Rourke, meanwhile, was unfazed by Putin’s Crimea incursion and judged him “a real gentleman” while buying a T-shirt with the leader’s face on it at a Moscow department store in 2014. “I met him a couple of times and he was a very cool regular guy, looked me right in the eye,” he told Sky News. It’s easy to assume this was some kind of edgelord publicity stunt from the one-time hellraiser, but he offered up his Russian girlfriend as the real reason: “It’s all about family. I don’t give a **** about the politics. That’s not my department.”

    Seagal doesn’t even try to play that get-out-of-jail-free card. Granted Russian citizenship in 2016, he had already called Putin’s Crimea annexation “very reasonable” and lauded the president as “one of the world’s greatest living leaders”. With his old pal now trashing the rest of Ukraine, he’s only dialled down his support one notch: “I look at Russia and Ukraine as one family and really believe it is an outside entity spending huge sums of money on propaganda to provoke the two countries to be at odds with each other,” he told Fox News.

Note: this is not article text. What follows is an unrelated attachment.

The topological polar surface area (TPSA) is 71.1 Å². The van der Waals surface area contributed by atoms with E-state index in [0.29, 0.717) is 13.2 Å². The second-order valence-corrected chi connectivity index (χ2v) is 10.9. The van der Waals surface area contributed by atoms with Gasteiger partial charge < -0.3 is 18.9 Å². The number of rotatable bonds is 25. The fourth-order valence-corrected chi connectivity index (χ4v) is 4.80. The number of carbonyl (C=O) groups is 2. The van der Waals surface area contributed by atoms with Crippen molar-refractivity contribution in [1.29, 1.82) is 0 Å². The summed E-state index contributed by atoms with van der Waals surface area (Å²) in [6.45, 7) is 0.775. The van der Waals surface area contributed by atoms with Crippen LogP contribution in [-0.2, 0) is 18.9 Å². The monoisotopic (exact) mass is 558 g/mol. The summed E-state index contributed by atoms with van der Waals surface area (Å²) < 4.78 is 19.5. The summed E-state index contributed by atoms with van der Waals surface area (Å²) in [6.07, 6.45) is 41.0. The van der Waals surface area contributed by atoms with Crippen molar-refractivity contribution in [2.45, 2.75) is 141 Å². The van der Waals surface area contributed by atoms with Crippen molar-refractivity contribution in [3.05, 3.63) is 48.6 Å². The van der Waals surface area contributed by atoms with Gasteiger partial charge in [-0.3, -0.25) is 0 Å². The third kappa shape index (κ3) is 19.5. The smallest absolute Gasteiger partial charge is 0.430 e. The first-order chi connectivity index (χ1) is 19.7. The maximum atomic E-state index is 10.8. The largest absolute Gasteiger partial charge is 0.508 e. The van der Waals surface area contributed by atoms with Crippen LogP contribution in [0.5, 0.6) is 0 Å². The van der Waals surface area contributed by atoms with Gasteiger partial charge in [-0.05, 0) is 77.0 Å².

Putin shakes hands with martial arts movie star Jean-Claude Van Damme as they watch a mixed fight event in St Petersburg in 2007. Photograph: Vladimir Rodionov/AFP/Getty Images
    You can see why – in a kind of Botoxed 21st-century version of the Hollywood Ten – three over-the-hill blowhard actors might identify and want to shack up with the Russian president. Stone’s case is more complicated. He had already made documentaries about Fidel Castro and Hugo Chávez, so with his past proclivity for revolutionary figureheads, Putin was a logical next candidate. The director’s four-hour 2017 series, The Putin Interviews, undoubtedly indulges the leader but in doing so it draws him out in all his bland cynicism. It also picks its moments to challenge him: on Chechnya, on Russian “democracy”, on election interference.